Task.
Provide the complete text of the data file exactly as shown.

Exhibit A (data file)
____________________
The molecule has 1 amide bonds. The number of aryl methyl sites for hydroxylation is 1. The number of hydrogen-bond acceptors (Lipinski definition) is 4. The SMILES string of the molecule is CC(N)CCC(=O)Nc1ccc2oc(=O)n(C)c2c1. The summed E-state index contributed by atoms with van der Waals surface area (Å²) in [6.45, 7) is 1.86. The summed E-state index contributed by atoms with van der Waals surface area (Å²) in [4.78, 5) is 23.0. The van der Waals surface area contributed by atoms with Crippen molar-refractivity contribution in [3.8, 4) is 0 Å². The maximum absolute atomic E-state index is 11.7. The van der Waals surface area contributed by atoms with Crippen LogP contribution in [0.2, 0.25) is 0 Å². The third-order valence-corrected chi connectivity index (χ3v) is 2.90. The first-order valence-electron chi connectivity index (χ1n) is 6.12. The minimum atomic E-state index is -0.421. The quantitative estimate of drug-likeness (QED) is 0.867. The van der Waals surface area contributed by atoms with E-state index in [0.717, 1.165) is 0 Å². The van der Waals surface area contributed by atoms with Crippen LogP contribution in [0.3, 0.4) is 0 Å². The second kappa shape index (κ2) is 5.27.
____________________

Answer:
The molecule has 1 amide bonds. The number of aryl methyl sites for hydroxylation is 1. The number of hydrogen-bond acceptors (Lipinski definition) is 4. The SMILES string of the molecule is CC(N)CCC(=O)Nc1ccc2oc(=O)n(C)c2c1. The summed E-state index contributed by atoms with van der Waals surface area (Å²) in [6.45, 7) is 1.86. The summed E-state index contributed by atoms with van der Waals surface area (Å²) in [4.78, 5) is 23.0. The van der Waals surface area contributed by atoms with Crippen molar-refractivity contribution in [3.8, 4) is 0 Å². The maximum absolute atomic E-state index is 11.7. The van der Waals surface area contributed by atoms with Crippen LogP contribution in [0.2, 0.25) is 0 Å². The third-order valence-corrected chi connectivity index (χ3v) is 2.90. The first-order valence-electron chi connectivity index (χ1n) is 6.12. The minimum atomic E-state index is -0.421. The quantitative estimate of drug-likeness (QED) is 0.867. The van der Waals surface area contributed by atoms with E-state index in [0.717, 1.165) is 0 Å². The van der Waals surface area contributed by atoms with Crippen LogP contribution in [0.3, 0.4) is 0 Å². The second kappa shape index (κ2) is 5.27.